My thanks to Ed Westen from https://deartedandjody.wordpress.com/blog/ for this photo to use as a short story prompt.
Esme was tired of her son’s pestering. Sure, he had worked at the lumber mill weekends to raise some money, but he was still going to need two hundred dollars from her to buy the bike. He said he wouldn’t ride it on the road, just as well at his age. But she just knew he was a reckless boy, and even riding on tracks in the woods might be dangerous. Who was going to help out if he went and got himself all busted up?
The sulking was the worst, and the whining. She hated whining.
“But ma, if I don’t say yes soon, that bike is gonna sell for certain. It’s only two hundred, and you know I will work at the mill to pay it back”.
They couldn’t have a meal in peace without him whittering on about that damn bike. And he had to trek all the way over to Chatsworth to buy it. She guessed it was those Weaver twins he hung out with. They both had bikes, and he was always on the back of one of those. When Cyde spent the whole weekend shut up in his room, Esme knew she would have to give in.
There was genuine delight in her boy’s face when she gave him the money. She hadn’t seen him that happy since before his daddy took off. Bo Weaver came by to take him to Chatsworth to see the guy selling the bike, and she waved them off with a shake of her head. “You boys be careful now, y’hear!”
Bo laughed at the small Honda, but Clyde didn’t give a fig for his teasing. He passed over the cash, and got the key and paperwork from the man. Between Chatsworth and home, there were some of the biggest woods in the state, and he had a mind to explore them. They bought gas on the corner, then Bo took his leave. He had to work the afternoon shift at the mill, so needed to get back to town. Clyde headed into the woods, the warm breeze on his face, and a new-found feeling of freedom puffing up his chest.
Roy Mullaney didn’t care much for people. Most of those he had met during a long life were as low as dog shit, in his opinion. He liked his own company, and only drove into town once a month for supplies. He was proud of his cabin, built it him himself on land he bought deep inside the woods. He lived on his veteran’s pension, and didn’t need much besides his books and his old dog, Barney.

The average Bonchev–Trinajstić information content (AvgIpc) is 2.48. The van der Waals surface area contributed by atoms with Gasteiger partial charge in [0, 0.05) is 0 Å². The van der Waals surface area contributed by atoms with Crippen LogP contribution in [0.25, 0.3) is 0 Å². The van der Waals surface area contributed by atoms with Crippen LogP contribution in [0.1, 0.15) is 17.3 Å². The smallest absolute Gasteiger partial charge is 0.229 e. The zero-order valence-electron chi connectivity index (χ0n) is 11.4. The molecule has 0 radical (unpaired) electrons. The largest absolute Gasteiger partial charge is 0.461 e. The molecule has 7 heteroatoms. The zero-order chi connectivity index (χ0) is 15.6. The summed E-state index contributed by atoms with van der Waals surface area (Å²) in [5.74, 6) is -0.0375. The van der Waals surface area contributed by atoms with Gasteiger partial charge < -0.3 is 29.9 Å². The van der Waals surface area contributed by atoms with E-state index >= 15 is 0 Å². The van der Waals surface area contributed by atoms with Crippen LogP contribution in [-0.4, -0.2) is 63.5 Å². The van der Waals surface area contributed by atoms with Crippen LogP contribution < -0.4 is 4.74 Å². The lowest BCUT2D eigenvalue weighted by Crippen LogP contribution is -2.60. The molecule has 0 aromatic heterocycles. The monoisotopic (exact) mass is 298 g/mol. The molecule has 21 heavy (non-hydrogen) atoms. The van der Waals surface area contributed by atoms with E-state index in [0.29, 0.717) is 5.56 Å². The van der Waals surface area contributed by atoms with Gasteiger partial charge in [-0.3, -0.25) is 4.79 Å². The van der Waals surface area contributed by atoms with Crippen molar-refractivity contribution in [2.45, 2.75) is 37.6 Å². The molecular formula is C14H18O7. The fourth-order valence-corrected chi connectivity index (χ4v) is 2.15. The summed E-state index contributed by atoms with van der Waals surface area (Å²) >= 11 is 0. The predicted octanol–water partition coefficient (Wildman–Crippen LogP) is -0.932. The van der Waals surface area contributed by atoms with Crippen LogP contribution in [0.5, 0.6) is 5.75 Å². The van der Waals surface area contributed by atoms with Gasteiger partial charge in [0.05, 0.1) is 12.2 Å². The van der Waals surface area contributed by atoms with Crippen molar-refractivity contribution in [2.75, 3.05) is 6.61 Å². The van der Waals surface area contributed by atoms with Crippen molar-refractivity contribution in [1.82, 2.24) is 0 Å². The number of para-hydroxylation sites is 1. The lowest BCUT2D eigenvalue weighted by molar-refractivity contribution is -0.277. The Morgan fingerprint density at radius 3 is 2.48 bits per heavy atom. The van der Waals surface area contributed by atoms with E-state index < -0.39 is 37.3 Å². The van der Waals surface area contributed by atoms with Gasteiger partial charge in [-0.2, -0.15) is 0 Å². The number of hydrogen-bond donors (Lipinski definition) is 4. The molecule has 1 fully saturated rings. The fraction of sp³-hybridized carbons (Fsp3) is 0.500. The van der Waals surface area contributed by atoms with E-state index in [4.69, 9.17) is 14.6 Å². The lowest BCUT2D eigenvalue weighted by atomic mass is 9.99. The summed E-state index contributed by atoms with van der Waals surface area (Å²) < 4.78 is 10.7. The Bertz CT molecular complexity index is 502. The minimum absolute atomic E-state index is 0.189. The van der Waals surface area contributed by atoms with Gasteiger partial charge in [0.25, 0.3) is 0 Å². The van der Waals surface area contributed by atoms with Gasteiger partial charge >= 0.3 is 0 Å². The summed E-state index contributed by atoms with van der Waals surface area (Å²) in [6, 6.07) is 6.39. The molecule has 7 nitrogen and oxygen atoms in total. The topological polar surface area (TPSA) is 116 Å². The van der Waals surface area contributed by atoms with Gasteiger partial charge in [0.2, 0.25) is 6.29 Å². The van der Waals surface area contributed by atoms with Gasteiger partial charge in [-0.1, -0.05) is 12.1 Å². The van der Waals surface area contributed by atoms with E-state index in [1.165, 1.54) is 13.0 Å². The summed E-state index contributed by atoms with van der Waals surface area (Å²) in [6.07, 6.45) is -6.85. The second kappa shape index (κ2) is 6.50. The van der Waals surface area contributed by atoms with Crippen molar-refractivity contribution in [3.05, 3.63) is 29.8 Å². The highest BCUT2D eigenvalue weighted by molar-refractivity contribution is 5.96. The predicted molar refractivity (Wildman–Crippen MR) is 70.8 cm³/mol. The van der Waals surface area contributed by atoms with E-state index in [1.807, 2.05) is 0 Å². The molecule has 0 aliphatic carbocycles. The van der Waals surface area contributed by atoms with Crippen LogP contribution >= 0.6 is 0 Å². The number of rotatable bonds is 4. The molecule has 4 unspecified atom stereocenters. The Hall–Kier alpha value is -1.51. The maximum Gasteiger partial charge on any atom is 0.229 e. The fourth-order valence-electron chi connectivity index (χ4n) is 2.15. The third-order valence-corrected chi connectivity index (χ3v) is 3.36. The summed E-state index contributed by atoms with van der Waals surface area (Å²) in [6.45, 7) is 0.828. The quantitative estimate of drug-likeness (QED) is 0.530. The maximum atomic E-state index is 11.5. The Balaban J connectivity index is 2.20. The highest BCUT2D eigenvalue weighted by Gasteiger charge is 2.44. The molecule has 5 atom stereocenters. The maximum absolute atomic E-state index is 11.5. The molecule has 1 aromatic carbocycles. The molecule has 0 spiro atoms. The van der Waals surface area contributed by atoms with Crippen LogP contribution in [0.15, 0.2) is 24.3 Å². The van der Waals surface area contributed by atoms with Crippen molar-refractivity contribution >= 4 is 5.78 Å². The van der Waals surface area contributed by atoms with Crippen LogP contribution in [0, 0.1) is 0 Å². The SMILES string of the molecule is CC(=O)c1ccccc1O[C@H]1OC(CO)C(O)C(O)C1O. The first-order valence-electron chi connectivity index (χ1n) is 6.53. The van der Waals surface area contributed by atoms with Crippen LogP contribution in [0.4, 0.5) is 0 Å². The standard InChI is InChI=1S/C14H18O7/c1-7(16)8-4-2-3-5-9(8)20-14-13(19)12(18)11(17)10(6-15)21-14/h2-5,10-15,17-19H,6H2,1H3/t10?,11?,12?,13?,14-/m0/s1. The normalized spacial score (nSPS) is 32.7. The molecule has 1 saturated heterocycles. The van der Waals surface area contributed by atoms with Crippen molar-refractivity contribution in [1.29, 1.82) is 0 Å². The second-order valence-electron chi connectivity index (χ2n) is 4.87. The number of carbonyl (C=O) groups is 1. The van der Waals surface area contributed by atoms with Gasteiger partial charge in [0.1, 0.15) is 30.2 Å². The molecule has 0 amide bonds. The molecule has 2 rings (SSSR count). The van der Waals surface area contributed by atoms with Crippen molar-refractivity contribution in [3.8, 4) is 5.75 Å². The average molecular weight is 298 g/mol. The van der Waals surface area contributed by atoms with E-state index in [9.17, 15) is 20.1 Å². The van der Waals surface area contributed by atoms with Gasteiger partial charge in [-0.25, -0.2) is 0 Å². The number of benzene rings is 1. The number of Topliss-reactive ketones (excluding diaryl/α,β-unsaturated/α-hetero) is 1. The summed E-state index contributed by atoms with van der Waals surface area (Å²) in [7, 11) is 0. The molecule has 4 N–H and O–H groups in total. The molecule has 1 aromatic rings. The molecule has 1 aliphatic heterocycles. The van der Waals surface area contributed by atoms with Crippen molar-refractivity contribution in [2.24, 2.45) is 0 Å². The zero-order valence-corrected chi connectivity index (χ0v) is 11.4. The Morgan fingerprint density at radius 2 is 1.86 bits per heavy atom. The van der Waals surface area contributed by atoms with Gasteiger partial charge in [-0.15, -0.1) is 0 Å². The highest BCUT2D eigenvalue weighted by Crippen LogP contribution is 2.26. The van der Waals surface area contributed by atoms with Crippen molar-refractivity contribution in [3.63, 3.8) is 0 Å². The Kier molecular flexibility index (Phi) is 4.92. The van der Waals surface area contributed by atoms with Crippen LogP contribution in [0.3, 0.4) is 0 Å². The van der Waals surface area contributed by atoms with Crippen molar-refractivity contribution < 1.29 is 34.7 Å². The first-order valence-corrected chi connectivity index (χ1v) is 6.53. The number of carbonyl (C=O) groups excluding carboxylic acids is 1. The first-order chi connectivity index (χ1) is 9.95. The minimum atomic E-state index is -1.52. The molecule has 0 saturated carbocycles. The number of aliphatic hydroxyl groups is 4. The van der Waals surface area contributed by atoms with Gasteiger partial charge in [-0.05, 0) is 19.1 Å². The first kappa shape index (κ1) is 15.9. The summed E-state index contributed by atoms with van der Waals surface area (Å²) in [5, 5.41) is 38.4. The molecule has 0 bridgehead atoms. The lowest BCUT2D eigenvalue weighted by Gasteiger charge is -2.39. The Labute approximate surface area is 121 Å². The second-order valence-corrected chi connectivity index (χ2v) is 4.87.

Just lately though, he was bothered. Kids on dirt bikes tearing around on his property, showing no respect. They upset Barney too, set him off growling and barking. Most times they were gone before he could get to them, and sometimes if they saw him they would holler and-cat call, maybe even give him the finger. The notices didn’t stop them neither. PRIVATE LAND. KEEP OUT. Roy had placed them all around. Many times he found them ridden down, covered in dusty tire tracks.
He heard the engine from a way off. Sounded like the muffler had been removed, rasping like an angry wasp. Barney sat up on the porch, and his ears pricked up at the sound. A low growl sounded in his throat, and Roy petted him. “It’s okay, old fella. You stay here”.
Maybe Clyde had ridden the bike too hard, or could be that the man had lied when he said it was always reliable. But it stopped dead across some tire-ruts in the woods, and nothing he could do would get the thing started again. He had no choice but to push it, and it was going to take a very long time. Bo would come by and help him fix it, he just had to get it home.
When he saw the man walking toward him along the ruts, he was relieved. Maybe he had a car or truck nearby, and would help him out. Clyde stopped walking and raised a hand in greeting. “Hey, mister…”
He didn’t hear the blast that cut him short, just felt the impact on his chest. First he was looking at the sky, then blackness.
Roy racked another shell into the pump shotgun as he carried on walking. But once he got close to the boy, he knew he wouldn’t need it. Back at the cabin, he got a shovel and some rope, and Barney jumped into the passenger seat of the pickup as he drove off.
He buried the boy under the big tree, then used the tow hitch of the pickup to drag the bike over the branch next to the other ones before tying it off.
If the signs didn’t work, maybe this would.